WASHINGTON (CN) – A clinical professor studying the impact of the security fence along the Texas-Mexico border has filed a Freedom of Information Act petition in Federal Court, seeking records and maps detailing where the government plans to build segments of the wall and what criteria it used in plotting the route. She says research shows that the border wall typically disrupts poor, minority communities, while bypassing wealthy property owners.
Plaintiff Denise Gilman is a clinical professor at the Immigration Clinic at the University of Texas law school. She is also a member of the university’s Working Group on Human Rights and the Border Wall, which has been studying the human-rights impact of the border wall.
Congress laid the groundwork for the wall or fence in the 2006 Secure Fence Act, which mandated a fence or wall along specific portions of the U.S.-Mexico border. Later, in 2008, Congress amended the Act to include 700 miles of fencing, 370 miles of which had to be finished by 2008.
“Notably, the new provisions did not indicate where the fence was to be build; all discretion was left to the (Department of Homeland Security),” Gilman states.
She says DHS could build the wall where it pleased, after consulting with states, local governments, Indian tribes and property owners. But DHS was evasive about planned locations, she claims, making it difficult for community members to obtain crucial information and researchers to study the wall’s impact on border communities.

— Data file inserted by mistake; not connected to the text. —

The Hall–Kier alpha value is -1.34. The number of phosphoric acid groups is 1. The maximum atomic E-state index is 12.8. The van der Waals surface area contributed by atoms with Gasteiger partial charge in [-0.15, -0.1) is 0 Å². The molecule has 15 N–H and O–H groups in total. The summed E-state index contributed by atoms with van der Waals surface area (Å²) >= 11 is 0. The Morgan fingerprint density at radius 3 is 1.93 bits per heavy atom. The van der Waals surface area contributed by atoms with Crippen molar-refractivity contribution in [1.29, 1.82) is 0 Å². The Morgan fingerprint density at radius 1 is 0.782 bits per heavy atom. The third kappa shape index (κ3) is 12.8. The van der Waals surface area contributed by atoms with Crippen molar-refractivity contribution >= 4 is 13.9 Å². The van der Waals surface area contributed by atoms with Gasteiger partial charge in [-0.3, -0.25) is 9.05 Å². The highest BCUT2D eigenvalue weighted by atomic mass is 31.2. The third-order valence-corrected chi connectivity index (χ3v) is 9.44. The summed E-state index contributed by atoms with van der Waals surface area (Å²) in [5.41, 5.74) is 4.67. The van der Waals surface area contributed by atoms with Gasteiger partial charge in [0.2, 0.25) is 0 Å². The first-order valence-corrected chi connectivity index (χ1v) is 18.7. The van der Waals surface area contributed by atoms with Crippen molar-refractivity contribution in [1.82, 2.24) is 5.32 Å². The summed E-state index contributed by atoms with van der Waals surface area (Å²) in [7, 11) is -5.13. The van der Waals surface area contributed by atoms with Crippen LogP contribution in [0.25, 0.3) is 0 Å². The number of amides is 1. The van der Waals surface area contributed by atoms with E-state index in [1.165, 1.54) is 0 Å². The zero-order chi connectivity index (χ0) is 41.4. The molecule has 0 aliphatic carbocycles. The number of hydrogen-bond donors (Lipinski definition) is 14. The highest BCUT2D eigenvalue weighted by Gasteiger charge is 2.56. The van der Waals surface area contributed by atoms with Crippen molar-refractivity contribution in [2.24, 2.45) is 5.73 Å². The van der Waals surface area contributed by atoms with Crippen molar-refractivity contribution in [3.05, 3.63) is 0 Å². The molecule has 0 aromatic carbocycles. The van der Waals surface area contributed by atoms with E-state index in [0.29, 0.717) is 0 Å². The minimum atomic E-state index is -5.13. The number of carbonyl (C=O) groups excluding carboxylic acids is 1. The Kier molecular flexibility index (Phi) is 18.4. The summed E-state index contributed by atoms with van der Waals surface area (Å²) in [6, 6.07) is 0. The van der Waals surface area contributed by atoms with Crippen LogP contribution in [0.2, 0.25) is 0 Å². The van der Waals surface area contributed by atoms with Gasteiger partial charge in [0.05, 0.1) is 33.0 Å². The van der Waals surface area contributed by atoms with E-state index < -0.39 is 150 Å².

However, based on what is known, Gilman claims affected property owners are, on average, less wealthy and have higher concentrations of minorities than unaffected property owners.
“Public commentators have noted that the wall is planned such that it will skip over a wealthy country club property on the border, while having a devastating impact on some poorer communities and Native American communities,” Gilman claims.
On April 11, 2008, she asked the government for records on all planned wall locations, factors used to establish the route, community analyses and land contracts, among other documents.
A DHS director forwarded Gilman’s request to someone at the U.S. Customs and Border Patrol, who allegedly told her that the documents were likely exempt from disclosure as “confidential business information.” An officer with the U.S. Army Corps of Engineers informed her that copies would cost more than $50,000 unless she narrowed her request, which she did, the lawsuit claims. The Corps eventually released some documents, but withheld others, citing the privacy rights of property owners.
Gilman claims she has a legal right to view the documents, and the defendants have “no legal basis for failure to disclose them.”